A good way to segment the African market is by looking at regional trade zones. There are five main regional blocs in Africa, which correspond to the Regional Economic Communities (RECs) of the African Economic Community (AEC), an organization seeking to promote economic development among African states. These five RECs are:

  • SADC (Southern African Development Community);
  • COMESA (Common Market for Eastern and Southern Africa);
  • EAC (East African Community);
  • ECOWAS (Economic Community of West African States);
  • ECCAS (Economic Community of Central African States).

Some companies have succeeded by approaching African regions one by one. Bidco is one of them. Advocating for owning its own distribution channels, Vimal Shah keeps an eye on market associations: “In the East African community, we are 140 million. By 2050, we will be 250 million. If I can buy, produce, and sell in this market, that’s a huge growth potential.” Vimal is less attracted to some of the other African blocs: “In West Africa, free trade within ECOWAS doesn’t work. And apart from COMESA, there is no free trade agreement in North Africa.”

For Funke Opeke, West Africa has equivalent potential, even in the absence of an operational free trade system. Funke heads Main One Cable Company, a company that raised and invested $240 million to install a high-speed submarine cable along West Africa. When I asked African business school students which CEO they admired most, Funke was mentioned several times.

And when I asked them why, they talked about her successfully completing a large-scale project and being focused on other major achievements. The Main One cable initially reached Ghana and Nigeria, two markets that already offer significant development opportunities in themselves. Funke nonetheless expresses her plans in regional terms:

“We designed our system with the whole west of the continent in mind. The entire region shares the same development challenges and growth potential with high-speed internet. We consider the rest of the continent, particularly its southern tip, to be particularly well-served now. When we brought the cable to Togo, it had no direct access to any cabling system. Now Togo provides access to some landlocked countries.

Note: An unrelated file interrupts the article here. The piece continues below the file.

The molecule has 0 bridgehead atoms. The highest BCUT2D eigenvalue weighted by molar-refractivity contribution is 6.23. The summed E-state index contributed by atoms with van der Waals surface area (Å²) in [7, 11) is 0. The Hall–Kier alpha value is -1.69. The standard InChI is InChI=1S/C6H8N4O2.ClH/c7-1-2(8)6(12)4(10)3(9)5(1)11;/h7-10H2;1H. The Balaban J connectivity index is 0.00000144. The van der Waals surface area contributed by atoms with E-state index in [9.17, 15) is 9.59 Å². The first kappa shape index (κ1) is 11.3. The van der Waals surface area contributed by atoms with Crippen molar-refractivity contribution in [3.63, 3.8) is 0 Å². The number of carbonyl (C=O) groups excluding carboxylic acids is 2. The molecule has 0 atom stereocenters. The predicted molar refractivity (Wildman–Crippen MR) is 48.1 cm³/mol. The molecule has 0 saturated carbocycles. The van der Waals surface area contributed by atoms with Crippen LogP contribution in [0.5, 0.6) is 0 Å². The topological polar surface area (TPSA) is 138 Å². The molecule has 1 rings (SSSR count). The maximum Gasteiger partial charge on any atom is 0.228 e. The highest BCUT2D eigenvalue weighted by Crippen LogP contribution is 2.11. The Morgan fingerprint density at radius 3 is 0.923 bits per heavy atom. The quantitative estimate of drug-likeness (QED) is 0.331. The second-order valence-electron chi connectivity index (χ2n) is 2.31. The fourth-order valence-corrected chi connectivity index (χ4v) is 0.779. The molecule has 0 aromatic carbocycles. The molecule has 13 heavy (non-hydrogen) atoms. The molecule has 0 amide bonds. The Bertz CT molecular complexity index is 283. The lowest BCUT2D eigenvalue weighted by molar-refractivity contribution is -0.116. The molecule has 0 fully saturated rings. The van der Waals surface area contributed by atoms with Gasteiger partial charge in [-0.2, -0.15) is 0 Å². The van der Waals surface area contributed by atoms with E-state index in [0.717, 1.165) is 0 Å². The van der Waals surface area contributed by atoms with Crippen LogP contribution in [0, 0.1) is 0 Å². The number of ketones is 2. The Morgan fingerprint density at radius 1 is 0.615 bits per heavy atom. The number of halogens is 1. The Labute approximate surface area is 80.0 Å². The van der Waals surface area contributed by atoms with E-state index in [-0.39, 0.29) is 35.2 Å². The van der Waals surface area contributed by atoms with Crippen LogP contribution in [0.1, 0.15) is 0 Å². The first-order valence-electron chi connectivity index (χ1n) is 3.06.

It’s the same in Benin, where existing high-speed internet was not working well, and the country was not well connected to the internet. On Monday, I’m going to Senegal to discuss with the new government if we can finish the line the Senegalese need to connect the country. We’ve always had the ambition to be more than just a purely Nigerian or Ghanaian company, and the infrastructure we have allows us to distribute throughout the zone. There is a lot of migration and cultural similarities in this region.”

For James Mworia of Centum, focusing on one region is not so much a question of market size. It allows him to identify and seize opportunities that escape others, more dispersed. “We ask the right questions starting at the regional level,” says James, “where we have the right relationships and where markets naturally cluster. We wonder how we can reduce logistical costs in this region, how to share infrastructure like electricity. Currently, Kenya imports its energy from Ethiopia. That’s where we see short-term opportunities. Once we have the region (the EAC), we can wonder how to collaborate with SADC. If things don’t move at the regional level, they are unlikely to happen pan-African scale.”

This mix of proximity, opportunities, and networking strengthens a strategy focused on a single region. It allows a company to seize opportunities in places where others dare not tread, such as South Sudan. Freshly independent following the 2005 comprehensive peace agreement, this country is an active investment hub for the rest of East Africa. James Mworia is among those investing there. “We established our insurance company in South Sudan in 2005. The peace agreement hadn’t even been signed yet, but we had a good understanding of the market. In the first year, we made nearly $1 million in profits selling all kinds of insurance.”

Focusing closely on the regional level also allows James’s company to spot more targeted opportunities at the local level. He cites the Two Rivers project as an example: “We recently received market research results on the purchasing power of the main catchment area. Within fifteen kilometers, there are 4,000 households earning over $4,000 per month, and 74,000 above $975. This corresponds to the average income according to all prevailing calculation methods. Reports from major international consulting firms …”

This text is an excerpt from the book “These Businesses That Succeed in Africa” written by Jonathan Berman

We invite you to read the following article “THE GOOD VISION: A FRAGMENTED WHOLE“.

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